An important feature of the recent insurance coverage expansion under the Affordable Care Act (ACA), and arguably one of the law’s most significant achievements, has been the growth of the newly regulated individual insurance market. Nearly 20 million Americans have ACA-compliant individual coverage, and the fourth open enrollment period begins in just a few weeks.
Given the size of this enrollee population and the lack of alternative sources of coverage for most of these individuals, the performance of this marketplace is critical to maintaining the coverage expansion.
Yet, the challenges faced by this young market are many, as highly publicized insurance carrier exits and premium increases have fostered concerns about long-term viability. In response, a variety of proposals have emanated from across the political spectrum, ranging predictably from complete ACA repeal to the swift implementation of a public option in every state.
Between these two endpoints, there are a great many intermediate stops, including suggestions to establish separate risk pools, change age rating, reform risk adjustment, extend reinsurance, require continuous coverage, increase the premium subsidies, raise the individual mandate penalties for those who do not obtain insurance, reduce or eliminate the grace period for late premium payments, encourage more competition, and better enforce existing marketplace rules, to name just a few. (For more discussion on risk adjustment and reinsurance, read this blog post based on a recent issue brief funded by the Robert Wood Johnson Foundation [RWJF].)
While there are many suggestions, there is little concrete information about their potential effects on coverage rates, market parameters, or public spending. Without a doubt, the next administration and Congress will face difficult decisions about how best to address the challenges facing the individual market, and these challenges extend to state governments.
In an attempt to inform decision making on the critical issue of individual market stability, the RWJF is sponsoring the Actuarial Challenge, a friendly competition in which teams of actuaries will develop and test feasible solutions to improve the performance of the individual health insurance market. Our partner in this activity is the actuarial firm Milliman, which is working closely with the American Academy of Actuaries and the Society of Actuaries to publicize the challenge within the actuarial community. Actuaries from all walks of professional life—insurance carriers, provider groups, benefits consultancies, regulatory agencies, and academia are eligible to enter. Participants can enter as a team, or individuals will be placed with others to form a team.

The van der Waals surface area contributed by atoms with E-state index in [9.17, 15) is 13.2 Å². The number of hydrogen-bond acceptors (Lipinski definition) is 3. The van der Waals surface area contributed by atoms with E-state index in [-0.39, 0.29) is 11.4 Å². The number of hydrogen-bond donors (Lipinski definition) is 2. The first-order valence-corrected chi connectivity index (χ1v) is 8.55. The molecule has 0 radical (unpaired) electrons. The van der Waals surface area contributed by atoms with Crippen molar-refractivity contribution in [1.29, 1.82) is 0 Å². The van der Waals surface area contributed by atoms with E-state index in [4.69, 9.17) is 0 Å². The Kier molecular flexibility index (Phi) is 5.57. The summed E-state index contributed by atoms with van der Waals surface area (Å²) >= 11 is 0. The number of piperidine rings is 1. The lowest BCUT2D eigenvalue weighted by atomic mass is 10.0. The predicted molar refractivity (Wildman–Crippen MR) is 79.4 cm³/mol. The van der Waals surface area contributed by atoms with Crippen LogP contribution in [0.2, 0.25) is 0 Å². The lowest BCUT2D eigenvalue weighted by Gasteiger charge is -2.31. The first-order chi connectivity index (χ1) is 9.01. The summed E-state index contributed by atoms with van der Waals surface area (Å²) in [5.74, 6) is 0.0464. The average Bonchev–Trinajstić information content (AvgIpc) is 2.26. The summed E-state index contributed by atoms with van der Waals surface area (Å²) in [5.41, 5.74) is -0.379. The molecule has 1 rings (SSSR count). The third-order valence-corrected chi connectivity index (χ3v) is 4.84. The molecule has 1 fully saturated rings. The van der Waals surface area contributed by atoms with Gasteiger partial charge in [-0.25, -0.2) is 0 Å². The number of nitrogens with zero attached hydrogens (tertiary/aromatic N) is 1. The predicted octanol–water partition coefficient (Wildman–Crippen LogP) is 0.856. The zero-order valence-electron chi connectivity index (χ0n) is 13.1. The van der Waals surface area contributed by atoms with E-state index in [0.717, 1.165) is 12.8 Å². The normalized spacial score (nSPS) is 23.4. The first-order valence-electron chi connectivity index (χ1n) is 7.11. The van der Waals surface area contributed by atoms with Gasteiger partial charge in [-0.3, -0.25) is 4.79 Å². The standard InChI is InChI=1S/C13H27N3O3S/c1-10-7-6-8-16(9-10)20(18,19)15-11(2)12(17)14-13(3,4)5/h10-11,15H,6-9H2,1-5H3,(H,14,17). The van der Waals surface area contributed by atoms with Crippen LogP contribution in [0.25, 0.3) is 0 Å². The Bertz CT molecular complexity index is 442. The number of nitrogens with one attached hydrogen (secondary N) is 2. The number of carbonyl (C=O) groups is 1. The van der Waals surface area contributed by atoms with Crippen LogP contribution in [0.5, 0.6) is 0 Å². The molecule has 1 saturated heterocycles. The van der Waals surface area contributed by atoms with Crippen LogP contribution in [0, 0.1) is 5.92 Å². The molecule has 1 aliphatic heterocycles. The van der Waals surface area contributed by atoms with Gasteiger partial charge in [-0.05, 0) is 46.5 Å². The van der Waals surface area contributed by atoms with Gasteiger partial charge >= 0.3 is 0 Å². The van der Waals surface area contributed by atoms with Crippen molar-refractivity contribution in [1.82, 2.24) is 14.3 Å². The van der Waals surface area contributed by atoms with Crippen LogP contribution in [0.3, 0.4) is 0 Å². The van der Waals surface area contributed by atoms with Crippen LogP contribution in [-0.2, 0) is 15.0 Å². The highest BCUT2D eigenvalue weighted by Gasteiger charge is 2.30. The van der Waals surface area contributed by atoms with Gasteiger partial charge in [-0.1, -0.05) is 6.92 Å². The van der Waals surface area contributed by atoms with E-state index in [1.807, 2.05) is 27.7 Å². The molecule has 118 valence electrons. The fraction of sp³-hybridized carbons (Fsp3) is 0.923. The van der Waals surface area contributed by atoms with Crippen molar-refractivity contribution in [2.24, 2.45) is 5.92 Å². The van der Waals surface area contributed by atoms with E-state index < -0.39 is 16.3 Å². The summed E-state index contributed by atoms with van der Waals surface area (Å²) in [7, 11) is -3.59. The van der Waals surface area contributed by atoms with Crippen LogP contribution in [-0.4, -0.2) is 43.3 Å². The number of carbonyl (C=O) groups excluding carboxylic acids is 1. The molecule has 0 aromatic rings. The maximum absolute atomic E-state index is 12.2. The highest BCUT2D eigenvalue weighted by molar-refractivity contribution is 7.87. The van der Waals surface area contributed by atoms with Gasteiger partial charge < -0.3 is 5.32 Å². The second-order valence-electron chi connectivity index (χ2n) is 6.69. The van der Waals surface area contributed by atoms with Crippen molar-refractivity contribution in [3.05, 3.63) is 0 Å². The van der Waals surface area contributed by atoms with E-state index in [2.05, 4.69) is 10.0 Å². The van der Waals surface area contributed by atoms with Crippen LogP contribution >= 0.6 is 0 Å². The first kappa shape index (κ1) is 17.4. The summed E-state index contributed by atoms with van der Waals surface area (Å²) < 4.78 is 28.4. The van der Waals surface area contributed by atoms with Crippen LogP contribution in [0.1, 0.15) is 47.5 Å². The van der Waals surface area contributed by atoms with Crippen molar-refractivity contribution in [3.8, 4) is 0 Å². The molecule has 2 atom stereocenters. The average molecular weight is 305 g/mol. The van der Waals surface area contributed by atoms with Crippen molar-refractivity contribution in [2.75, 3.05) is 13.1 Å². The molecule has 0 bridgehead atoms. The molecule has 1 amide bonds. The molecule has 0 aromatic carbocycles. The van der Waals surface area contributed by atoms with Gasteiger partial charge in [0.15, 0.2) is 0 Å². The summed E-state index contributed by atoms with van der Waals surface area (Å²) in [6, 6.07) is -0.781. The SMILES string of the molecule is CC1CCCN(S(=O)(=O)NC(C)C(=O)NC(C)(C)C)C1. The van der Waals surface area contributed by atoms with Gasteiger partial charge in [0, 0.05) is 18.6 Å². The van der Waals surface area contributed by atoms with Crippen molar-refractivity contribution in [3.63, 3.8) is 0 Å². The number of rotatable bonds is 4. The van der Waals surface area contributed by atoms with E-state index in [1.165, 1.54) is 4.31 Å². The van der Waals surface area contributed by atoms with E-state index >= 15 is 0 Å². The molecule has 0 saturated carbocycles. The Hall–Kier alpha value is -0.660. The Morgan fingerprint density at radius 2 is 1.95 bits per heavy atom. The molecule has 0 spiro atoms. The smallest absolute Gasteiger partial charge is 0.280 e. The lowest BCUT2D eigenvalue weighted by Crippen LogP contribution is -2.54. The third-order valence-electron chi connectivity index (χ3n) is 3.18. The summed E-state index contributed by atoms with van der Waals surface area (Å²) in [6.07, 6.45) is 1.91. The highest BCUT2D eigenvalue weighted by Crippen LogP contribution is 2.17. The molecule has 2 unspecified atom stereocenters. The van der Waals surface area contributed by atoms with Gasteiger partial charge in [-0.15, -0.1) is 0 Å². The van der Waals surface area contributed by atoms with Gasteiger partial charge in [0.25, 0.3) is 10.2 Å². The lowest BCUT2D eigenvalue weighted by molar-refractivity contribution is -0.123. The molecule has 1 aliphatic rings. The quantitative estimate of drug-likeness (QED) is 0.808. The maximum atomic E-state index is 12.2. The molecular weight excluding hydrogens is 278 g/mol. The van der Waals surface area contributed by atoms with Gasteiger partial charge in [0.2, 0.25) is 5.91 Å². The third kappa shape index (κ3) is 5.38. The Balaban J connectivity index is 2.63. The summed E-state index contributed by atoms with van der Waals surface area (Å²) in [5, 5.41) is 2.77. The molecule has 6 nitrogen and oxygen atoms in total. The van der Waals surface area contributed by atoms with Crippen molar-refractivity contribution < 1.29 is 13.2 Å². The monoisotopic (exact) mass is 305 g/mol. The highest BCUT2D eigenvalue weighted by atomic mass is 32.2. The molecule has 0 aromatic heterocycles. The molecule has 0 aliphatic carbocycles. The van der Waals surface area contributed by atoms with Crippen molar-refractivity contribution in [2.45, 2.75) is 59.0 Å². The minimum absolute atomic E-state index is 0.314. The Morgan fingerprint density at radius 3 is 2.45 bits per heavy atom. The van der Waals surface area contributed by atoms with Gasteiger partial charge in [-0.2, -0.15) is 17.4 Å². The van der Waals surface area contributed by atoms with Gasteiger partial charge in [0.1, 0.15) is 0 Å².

Finalists will be chosen by an expert review panel comprising actuaries who will select the most promising proposals for marketplace solutions. Milliman will then use its Health Care Reform Financing Model to simulate the impact of each proposal on coverage, marketplace performance, and public spending. The advantages and disadvantages of each of these proposed solutions will be discussed by the expert panel in a concluding event. A final report will include participants’ proposals and Milliman’s simulation results.
The goal is to provide decision makers in the next presidential administration with input that will help them understand how various proposals are likely to affect the insurance market.
The challenge was announced in September, and teams will be formed during October. Policy proposals will be submitted during November, and Milliman’s modelling for selected proposals will take place between December 2016 and February 2017. Final results will be shared in early spring 2017.
While the challenge entrants and reviewers will be actuaries, the broader stakeholder community is an important part of helping this event reach its highest potential. The results (in the final report) are designed to be shared with a broad audience of policy makers, industry leaders, consumer advocates, and other market experts.
In an effort to gather suggestions and policy ideas from the broader community, Milliman and the RWJF will host a Twitter chat on Friday, October 21, at 1:00 p.m. ET. You can follow the event on Twitter at #ActuarialChallenge. We encourage everyone with an interest in marketplace stabilization to join the Twitter chat and provide their thoughts. We will be collecting ideas throughout this process and sharing them on the Challenge website.
Creating an Actuarial Challenge is a new experience for both the RWJF and Milliman, and the learning curve has been considerable. Our motivation in developing this event is simple: We believe that the health of the individual insurance market is essential to the preservation of the recent coverage expansion, and both the expertise and objectivity of actuaries are crucial to the formulation and evaluation of insurance policy options. Actionable solutions are at a premium.
For these reasons, we have sought to create a format in which specific proposals can be simulated and compared using common data and methodology, and in which the results can be publicly shared in a relatively timely manner.
While it remains to be seen whether this challenge will function as anticipated, it is our hope that the actuarial community will embrace the opportunity and use their skills and creativity to address this pressing policy issue.
If you have an idea or a proposal worth exploring, take to Twitter and share it with hashtag #ActuarialChallenge.